WHS move with Kobo is smart as there is a dedicated store linked to the purchase of the eReader much like there is with the Kindle and Amazon, but this does little to increase in-store book sales. One may argue that these will erode and diminish over time, so is it a retrograde step or are there plans afoot to address store and brand loyalty with eBook and eReader purchases.

In this heated rush to get caught up with the excitement of ‘new’ technology are we also losing focus on the fact that traditional paper books still make great gifts, paper books provide hours of entertainment and are incredibly cheap (on the whole) when looked at the entertainment value they bring. eBooks offer the same value and often at a reduced price from their paper compadres but spectacularly fail as a gift. Again this is something books stores could capitalise on and easily redress.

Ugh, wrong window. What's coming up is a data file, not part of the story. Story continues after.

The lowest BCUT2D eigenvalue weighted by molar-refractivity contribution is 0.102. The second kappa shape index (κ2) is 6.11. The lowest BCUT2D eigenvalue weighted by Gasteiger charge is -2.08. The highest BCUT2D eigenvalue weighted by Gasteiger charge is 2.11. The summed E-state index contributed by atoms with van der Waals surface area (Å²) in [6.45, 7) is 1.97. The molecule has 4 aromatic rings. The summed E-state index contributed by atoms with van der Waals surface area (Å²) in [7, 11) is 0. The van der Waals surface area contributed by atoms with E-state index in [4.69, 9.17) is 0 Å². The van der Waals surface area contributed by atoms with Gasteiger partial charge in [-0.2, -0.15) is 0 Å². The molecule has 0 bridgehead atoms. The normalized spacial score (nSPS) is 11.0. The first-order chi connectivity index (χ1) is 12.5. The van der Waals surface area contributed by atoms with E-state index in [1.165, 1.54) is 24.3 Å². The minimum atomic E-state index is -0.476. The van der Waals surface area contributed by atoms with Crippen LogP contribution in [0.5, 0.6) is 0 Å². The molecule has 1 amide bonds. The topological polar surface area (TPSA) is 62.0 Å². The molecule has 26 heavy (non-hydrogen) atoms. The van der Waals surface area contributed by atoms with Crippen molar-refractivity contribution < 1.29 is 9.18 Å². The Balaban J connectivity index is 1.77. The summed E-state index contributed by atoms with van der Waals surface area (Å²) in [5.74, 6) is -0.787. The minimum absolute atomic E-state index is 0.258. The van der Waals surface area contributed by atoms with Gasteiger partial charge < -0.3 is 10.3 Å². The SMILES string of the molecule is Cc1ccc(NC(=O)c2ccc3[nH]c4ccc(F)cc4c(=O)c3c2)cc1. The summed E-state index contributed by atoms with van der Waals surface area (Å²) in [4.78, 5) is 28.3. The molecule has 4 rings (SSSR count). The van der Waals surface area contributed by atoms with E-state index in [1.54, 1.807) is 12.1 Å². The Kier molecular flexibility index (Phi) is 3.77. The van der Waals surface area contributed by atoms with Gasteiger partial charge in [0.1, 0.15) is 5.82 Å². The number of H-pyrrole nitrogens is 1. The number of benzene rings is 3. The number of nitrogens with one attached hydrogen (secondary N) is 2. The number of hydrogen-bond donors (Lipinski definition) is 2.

In 2012 our high streets will face the toughest year ever and more empty retail outlets will occupy what was once prime space. The publishing industry and retail really does need to get to grips with the arrival of electronic books and find ways to integrate them into our retail space and not just our virtual retail space. For bookstores to remain on our high street there needs to be (as uncomfortable as it may be for some stores) a marriage of old and new book formats. If there isn’t it may take more than Kobo and James daunt to save what few book stores remain trading?